There's is a trail which starts out in a dry riverbed and takes you the entire way unless you manage to loose it...


The first sign you're near the cave is a friendly sign tell you it's closed.  Which is technically true.


There's a metal gate with two locks blocking the entrance which sadly was put into place well after the cave had been heavily impacted.  With some difficulty we got the gate opened and as instructed locked it behind us.  (There is an emergency key located inside to prevent you accidentally locking yourself in.)


Once past the gate we quickly left the daylight behind leaving us with only our headlamps and the two backup light sources we were required to carry to light the way.  Pictures became much more difficult due to the amount of dust in the air causing the flash to bounce back in odd ways.  Still we did our best.


From the entry passage we soon had to make out way down a slightly steep section to the floor of the main entrance cavern.  This was rather large and so all but impossible to show in pictures.



The first major landmark was the register showing just how heavily visited the cave was.  We signed in and set off deeper.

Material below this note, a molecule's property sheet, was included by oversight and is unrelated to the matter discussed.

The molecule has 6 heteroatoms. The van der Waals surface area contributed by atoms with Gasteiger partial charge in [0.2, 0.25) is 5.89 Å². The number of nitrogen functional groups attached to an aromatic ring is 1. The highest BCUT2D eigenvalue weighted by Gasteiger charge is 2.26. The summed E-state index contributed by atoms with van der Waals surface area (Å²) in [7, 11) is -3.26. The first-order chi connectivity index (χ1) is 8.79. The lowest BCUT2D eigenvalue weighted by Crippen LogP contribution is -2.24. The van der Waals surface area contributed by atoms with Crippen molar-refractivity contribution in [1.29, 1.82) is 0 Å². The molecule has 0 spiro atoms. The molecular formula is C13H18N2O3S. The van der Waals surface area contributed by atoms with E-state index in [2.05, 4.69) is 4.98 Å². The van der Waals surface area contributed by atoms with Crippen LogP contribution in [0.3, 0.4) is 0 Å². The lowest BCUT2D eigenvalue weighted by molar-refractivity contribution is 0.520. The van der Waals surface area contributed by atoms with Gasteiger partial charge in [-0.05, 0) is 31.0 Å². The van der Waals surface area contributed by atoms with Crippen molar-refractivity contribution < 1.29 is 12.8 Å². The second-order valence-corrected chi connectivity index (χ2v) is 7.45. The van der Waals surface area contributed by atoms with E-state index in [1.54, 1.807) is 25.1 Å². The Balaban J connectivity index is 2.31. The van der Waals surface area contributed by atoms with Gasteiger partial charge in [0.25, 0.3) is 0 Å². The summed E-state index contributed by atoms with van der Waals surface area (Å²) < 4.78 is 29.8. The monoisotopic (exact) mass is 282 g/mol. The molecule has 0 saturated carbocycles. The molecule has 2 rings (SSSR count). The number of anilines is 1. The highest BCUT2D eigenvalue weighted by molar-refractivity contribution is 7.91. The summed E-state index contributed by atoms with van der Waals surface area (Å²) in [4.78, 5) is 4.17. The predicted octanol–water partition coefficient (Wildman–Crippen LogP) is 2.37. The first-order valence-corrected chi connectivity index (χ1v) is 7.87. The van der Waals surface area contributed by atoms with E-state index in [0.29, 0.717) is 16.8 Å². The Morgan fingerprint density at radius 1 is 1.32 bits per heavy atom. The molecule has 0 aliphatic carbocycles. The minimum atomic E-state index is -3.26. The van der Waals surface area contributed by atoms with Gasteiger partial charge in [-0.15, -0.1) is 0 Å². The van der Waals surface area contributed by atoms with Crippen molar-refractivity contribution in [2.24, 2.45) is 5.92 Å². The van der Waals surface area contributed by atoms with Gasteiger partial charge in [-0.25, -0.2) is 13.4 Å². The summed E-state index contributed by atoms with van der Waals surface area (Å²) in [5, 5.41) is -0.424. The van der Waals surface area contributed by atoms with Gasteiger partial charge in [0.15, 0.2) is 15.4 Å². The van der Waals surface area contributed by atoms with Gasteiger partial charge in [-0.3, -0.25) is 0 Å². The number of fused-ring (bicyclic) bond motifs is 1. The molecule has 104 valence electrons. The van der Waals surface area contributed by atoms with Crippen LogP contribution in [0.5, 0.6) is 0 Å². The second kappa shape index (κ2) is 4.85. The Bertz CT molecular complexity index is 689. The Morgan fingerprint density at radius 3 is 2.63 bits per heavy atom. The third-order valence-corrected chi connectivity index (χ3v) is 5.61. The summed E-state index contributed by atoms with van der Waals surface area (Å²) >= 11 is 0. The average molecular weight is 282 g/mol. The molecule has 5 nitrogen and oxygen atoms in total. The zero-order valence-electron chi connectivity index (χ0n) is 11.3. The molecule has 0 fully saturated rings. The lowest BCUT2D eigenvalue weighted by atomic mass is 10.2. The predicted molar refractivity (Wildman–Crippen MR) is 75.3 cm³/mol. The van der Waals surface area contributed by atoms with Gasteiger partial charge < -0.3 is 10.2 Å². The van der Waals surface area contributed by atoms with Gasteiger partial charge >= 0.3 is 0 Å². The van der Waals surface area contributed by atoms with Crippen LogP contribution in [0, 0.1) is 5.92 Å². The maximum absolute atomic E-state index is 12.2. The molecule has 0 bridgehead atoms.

The cave had been explored extensively of course and there are colored ribbons at pretty much every hole and branch but we had no information what any of the markings on them meant.  In addition there was always arrows painted on the walls showing how to get back out.  So getting lost wasn't really a concern.


From the register we went down to the right and then started exploring a promising looking hole leading down and to the left.  We spent 3 hours just crawling around exploring this branch.

Sometimes we were able to walk but most of the time we were crawling to various degrees.  Jen had spent some time with a local grotto and had convinced Jeff and I to bring knee pads which was a very very good idea.